Students now have more options when it comes to fulfilling the dreaded general education (GE) requirements.

Interdisciplinary General Education (IGE) now offers four new upper-division courses, including one about ghosts and demons.

IGE classes are an alternative form of class for students to satisfy some their lower-division general education requirements in areas A-2, C2A, C2B, D1 and D3. They’re meant to complement general education courses and will allow students to fulfill upper-division areas C-3 or D-4.

Dennis P. Quinn is a professor and chair of the IGE department. He said he hopes students who take IGE courses will come out with the tools to succeed in the world after college. He also said IGE might be a good fit for students who like the thought of an integrated general education.

“Students from all majors work together to come up with new approaches to solve problems; we emphasize the importance of cooperation rather than competition,” Quinn said. “It’s a focus on community.”

Students who take Interdisciplinary General Education classes get a more hands-on approach to learning. (Courtesy of Sheena Huang)

IGE courses differ from a regular GE course in that there are no lectures or tests and IGE can be taken as an integrated series that builds on each course.

It is an alternative for students who might feel a regular lecture isn’t for them and who might have a more hands-on learning style.

Professors may moderate the discussion and present the students with problems, but they let the students figure things out for themselves. The assignments consist of creative projects, papers, readings and required trips to museums or plays.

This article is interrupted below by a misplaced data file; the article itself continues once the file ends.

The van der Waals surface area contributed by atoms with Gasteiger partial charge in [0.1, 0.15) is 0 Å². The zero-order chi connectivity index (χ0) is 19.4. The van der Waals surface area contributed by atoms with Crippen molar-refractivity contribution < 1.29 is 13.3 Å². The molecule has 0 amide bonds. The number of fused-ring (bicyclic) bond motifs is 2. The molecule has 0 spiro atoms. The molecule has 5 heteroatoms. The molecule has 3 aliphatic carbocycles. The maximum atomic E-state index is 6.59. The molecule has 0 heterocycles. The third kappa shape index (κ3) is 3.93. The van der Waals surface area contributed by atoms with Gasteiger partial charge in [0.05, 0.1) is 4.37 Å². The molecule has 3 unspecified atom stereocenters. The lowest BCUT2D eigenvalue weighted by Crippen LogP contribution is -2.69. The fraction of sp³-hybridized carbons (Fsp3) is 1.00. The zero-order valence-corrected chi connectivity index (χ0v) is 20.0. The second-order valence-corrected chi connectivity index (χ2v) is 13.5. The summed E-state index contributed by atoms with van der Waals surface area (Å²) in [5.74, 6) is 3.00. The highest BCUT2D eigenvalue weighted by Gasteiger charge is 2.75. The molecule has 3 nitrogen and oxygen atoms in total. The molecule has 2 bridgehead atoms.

The upper-division courses offered are: “The Creative Process: Theory and Practice,” “Demons, the Dead and the Monstrous Other,” “Visions of Science and Technology” and “Peoples and Cultures of Central Asia: Life Along the Silk Road,” which is coming in the spring semester.

“The Creative Process: Theory and Practice” is a course designed to help students understand what they could gain from creative minds like Albert Einstein or Elon Musk. Quinn said students will analyze what these people with creative minds did differently and how they became successful.

“Demons, the Dead and the Monstrous Other” will let students take a peek into the history of the ideas of monsters and the supernatural. Quinn said the course isn’t about finding the truth behind ghosts and monsters, but what ghosts and monsters can teach people about themselves.

“I think it answers questions for people that maybe science and religion don’t. We often demonize people we don’t like and it’s more of a search to answer why,” Quinn said.

“Visions of Science and Technology” takes a look at the role of technology in the past and present and how it’s integrated culturally and socially.

“Peoples and Cultures of Central Asia: Life Along the Silk Road,” will focus on the past and present relationship between people of Central Asia and neighboring regions in Europe, China and the Middle East.

Whittni Wibisono is a third-year business administration major who took the lower-division IGE classes and said she liked how classes are discussion-based.

“It really fit the way I like learning,” Wibisono said. “It’s more like a conversation than lecture and definitely opened up my views on certain subjects.”

Quinn said he hopes students going into the classes come out with improved writing, communication and critical thinking skills.

He also said students don’t need to have taken the lower-division IGE courses to enroll in the upper-division ones. They’re also allowed to stop at any point in the series. For instance, if a student takes one IGE course but decides a traditional lecture suits him or her more, then the credit for the IGE course will still count towards fulfilling the area requirement, and the student can continue with regular general education courses, Quinn said.

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